A small commotion ...
I facilitated a bookbinding workshop in Mareeba on the weekend. Over the course of the day, one participant mentioned that her family life would be changing at the end of this year when her three boys, (triplets!), moved out and moved on with their lives. I related very well to her feeling of apprehension for this impending modification to her current life.
Perhaps there is a commonality in this experience for all parents as, having raised their children to (hopefully!) be balanced, independent and fully functioning young adults, they release them into the world. I certainly experienced the same trepidation prior to my two oldest children leaving home in 2011 and 2012. In fact, my first solo exhibition NEST in 2012 was based around the universal experience of creating a place of safety, security and nurture – the family home – and the fleeting and fragile quality of this habitat.
The conversation on the weekend reminded me of one of the series from my NEST exhibition. A small commotion about nothing explored the patterns of experience, both shared and distinct; and considered the question, ‘Is there an underlying thread that connects all human beings through common circumstances and perceptions?’ This work focused on the anxiety felt by the parent when a child eventually leaves home which is perhaps more pronounced and magnified before the event but seems like an over-reaction after.
Three years on from NEST, my role as a parent has evolved. The immediate demands on my time are less and there is a hint of a future filled with infinite possibility and a taste of new freedom from the role of a single parent. That is not to say that I do not treasure every minute of currently being ‘mum’ to my 17 year old or that I don’t for one second miss the constant presence of my older two children. It is just that I have come to appreciate that life is in a state of flux and that I am capable of changing and adjusting with it.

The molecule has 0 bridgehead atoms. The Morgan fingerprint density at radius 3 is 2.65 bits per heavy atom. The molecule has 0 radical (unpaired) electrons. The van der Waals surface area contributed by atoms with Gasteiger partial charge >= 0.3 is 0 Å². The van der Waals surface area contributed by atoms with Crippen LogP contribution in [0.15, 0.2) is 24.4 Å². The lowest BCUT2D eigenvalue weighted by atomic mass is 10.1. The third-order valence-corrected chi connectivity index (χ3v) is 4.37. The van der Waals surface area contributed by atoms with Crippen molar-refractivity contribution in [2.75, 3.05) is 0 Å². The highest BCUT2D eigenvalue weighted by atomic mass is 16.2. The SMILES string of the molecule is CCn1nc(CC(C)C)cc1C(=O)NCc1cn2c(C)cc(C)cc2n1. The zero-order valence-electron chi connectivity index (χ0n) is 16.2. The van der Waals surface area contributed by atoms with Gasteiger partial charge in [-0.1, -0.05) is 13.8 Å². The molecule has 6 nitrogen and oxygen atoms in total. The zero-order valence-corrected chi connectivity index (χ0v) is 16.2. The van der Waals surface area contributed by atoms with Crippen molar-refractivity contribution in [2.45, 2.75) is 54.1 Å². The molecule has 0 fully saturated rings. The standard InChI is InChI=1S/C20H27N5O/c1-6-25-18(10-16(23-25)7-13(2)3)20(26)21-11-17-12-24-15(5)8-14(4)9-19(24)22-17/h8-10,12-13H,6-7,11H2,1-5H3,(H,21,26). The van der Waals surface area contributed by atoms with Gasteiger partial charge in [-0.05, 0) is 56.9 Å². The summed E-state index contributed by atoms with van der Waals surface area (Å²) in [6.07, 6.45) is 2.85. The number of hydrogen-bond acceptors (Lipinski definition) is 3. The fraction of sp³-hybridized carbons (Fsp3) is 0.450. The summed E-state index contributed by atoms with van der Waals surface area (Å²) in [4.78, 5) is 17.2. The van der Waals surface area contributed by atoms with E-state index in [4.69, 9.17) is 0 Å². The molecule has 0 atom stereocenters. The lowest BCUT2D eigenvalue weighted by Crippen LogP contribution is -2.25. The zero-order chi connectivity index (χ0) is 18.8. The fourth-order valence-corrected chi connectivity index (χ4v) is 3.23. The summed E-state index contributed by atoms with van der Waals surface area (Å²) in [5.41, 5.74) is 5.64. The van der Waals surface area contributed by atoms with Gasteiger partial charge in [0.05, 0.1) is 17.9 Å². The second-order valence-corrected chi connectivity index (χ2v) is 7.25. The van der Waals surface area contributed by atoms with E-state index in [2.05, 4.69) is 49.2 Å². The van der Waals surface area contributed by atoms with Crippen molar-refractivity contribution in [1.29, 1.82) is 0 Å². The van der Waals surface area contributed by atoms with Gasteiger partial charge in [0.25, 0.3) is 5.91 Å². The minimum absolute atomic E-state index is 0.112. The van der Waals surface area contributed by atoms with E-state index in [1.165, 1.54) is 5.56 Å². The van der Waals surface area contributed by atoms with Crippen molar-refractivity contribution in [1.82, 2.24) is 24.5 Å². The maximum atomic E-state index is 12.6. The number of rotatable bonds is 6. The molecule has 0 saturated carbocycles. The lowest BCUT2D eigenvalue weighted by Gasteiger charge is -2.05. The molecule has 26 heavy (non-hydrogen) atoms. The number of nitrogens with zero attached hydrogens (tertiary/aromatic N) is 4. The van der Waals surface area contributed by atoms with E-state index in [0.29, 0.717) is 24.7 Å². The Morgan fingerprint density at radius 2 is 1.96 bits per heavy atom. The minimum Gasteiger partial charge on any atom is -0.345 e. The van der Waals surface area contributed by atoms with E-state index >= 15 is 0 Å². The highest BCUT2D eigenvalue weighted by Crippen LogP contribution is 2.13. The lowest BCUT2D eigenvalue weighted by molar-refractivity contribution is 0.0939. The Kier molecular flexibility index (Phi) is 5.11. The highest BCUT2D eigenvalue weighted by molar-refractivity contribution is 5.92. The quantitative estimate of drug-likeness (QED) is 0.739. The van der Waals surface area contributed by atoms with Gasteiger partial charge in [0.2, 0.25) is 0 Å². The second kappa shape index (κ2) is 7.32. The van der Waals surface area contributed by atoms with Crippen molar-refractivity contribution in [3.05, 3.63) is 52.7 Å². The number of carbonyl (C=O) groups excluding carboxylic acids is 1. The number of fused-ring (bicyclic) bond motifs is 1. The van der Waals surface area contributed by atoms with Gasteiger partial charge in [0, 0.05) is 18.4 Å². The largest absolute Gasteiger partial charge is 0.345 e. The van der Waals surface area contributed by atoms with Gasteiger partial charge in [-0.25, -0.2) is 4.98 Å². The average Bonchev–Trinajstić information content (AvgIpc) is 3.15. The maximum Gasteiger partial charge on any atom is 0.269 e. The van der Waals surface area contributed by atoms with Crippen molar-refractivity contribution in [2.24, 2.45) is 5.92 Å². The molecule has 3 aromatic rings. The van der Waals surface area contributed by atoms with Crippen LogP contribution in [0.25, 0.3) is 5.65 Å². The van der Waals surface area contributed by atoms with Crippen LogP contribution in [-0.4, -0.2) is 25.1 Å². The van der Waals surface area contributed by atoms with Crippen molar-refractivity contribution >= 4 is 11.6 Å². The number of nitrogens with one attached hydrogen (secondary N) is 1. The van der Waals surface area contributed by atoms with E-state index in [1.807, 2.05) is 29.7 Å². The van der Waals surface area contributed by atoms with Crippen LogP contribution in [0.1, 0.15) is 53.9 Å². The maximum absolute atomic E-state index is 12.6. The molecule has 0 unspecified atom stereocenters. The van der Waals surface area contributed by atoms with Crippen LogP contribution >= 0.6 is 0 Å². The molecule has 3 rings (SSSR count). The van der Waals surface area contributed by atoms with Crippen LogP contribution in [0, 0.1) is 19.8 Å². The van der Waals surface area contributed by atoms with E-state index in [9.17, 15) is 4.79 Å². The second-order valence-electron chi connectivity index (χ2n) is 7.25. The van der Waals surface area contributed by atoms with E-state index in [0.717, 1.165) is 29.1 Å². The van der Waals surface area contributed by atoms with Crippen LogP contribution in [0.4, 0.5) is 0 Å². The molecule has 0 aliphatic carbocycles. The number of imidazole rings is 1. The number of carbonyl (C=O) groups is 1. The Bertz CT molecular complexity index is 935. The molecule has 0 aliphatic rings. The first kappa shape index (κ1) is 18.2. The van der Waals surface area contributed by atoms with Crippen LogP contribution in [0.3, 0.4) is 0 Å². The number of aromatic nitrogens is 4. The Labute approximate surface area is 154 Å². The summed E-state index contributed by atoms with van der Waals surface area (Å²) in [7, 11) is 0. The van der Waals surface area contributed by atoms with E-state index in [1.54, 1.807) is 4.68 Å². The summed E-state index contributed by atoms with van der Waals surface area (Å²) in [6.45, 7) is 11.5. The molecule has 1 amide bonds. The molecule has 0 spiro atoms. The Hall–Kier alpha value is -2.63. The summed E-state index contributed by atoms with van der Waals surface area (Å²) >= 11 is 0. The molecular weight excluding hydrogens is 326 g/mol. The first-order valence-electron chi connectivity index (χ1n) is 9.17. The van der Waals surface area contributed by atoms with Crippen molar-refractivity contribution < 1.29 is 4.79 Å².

The last time my Mother visited with our family in Cairns, I recall an incident that often replays in my memory. With the chaos of life as a single working parent of three children aged five to twelve, I was running late one particular morning, feeling stressed, working hard to get the four of us out the door to start our day. My Mother was laughing the whole time. Frustrated, I turned to my Mum before getting in the car and asked her what was so amusing? She said ‘This life you have with your children – it is so fleeting. It should be enjoyed and celebrated.’
That stopped me in my tracks. Truly, I did not appreciate the humour or joy in my circumstances at the time. All I saw was an endless, all consuming weight of mundane responsibilities and a set of thankless activities looming ahead of me. My attitude needed a rather large adjustment.
My mother does not remember saying those words and takes no credit for the changes that they brought. I worked hard at finding joy in my life as a parent and creating a happy childhood for my three charges. And then, in a blink of an eye, my children have grown. And just as my Mother predicted, my life has entered a different stage.
Our lives change and so do our roles. We grow as people with the changes. The trick is to remember to find joy and humour in every stage, isn’t it? That will be a life very well lived. Nearly 13 years on, I still thank my Mum for her laughing reminder!
Rose Rigley is a far north Queensland artist who investigates the subtle nuances of memory and has an interest in the ordinary and mundane.